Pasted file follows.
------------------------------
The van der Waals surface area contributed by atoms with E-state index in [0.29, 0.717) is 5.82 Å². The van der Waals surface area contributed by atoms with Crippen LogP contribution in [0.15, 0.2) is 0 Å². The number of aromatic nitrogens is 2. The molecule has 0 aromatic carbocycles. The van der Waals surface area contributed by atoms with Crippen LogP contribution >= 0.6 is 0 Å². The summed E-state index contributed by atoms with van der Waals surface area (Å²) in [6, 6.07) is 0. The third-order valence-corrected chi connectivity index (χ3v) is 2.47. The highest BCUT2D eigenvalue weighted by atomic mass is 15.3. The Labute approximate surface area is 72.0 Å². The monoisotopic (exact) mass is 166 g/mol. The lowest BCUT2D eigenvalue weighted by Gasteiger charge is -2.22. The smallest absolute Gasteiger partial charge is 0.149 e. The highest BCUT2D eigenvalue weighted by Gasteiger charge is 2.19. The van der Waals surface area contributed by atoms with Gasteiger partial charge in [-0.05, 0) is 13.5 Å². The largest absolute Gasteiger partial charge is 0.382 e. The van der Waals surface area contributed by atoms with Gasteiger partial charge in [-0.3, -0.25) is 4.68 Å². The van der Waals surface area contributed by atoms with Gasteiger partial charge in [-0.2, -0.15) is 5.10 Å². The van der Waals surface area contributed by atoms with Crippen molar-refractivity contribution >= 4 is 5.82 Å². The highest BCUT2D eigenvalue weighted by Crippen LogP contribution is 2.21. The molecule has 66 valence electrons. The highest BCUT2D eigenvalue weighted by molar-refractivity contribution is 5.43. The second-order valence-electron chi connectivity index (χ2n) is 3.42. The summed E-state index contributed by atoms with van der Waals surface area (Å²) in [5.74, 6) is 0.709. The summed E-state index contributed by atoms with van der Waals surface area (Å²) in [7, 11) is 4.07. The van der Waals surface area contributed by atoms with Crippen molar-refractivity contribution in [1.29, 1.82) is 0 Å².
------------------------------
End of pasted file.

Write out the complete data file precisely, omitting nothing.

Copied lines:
The van der Waals surface area contributed by atoms with E-state index in [0.29, 0.717) is 5.82 Å². The van der Waals surface area contributed by atoms with Crippen LogP contribution in [0.15, 0.2) is 0 Å². The number of aromatic nitrogens is 2. The molecule has 0 aromatic carbocycles. The van der Waals surface area contributed by atoms with Crippen LogP contribution >= 0.6 is 0 Å². The summed E-state index contributed by atoms with van der Waals surface area (Å²) in [6, 6.07) is 0. The third-order valence-corrected chi connectivity index (χ3v) is 2.47. The highest BCUT2D eigenvalue weighted by atomic mass is 15.3. The Labute approximate surface area is 72.0 Å². The monoisotopic (exact) mass is 166 g/mol. The lowest BCUT2D eigenvalue weighted by Gasteiger charge is -2.22. The smallest absolute Gasteiger partial charge is 0.149 e. The highest BCUT2D eigenvalue weighted by Gasteiger charge is 2.19. The van der Waals surface area contributed by atoms with Gasteiger partial charge in [-0.05, 0) is 13.5 Å². The largest absolute Gasteiger partial charge is 0.382 e. The van der Waals surface area contributed by atoms with Gasteiger partial charge in [-0.3, -0.25) is 4.68 Å². The van der Waals surface area contributed by atoms with Gasteiger partial charge in [-0.2, -0.15) is 5.10 Å². The van der Waals surface area contributed by atoms with Crippen molar-refractivity contribution >= 4 is 5.82 Å². The highest BCUT2D eigenvalue weighted by Crippen LogP contribution is 2.21. The molecule has 66 valence electrons. The highest BCUT2D eigenvalue weighted by molar-refractivity contribution is 5.43. The second-order valence-electron chi connectivity index (χ2n) is 3.42. The summed E-state index contributed by atoms with van der Waals surface area (Å²) in [5.74, 6) is 0.709. The summed E-state index contributed by atoms with van der Waals surface area (Å²) in [7, 11) is 4.07. The van der Waals surface area contributed by atoms with Crippen molar-refractivity contribution in [1.29, 1.82) is 0 Å².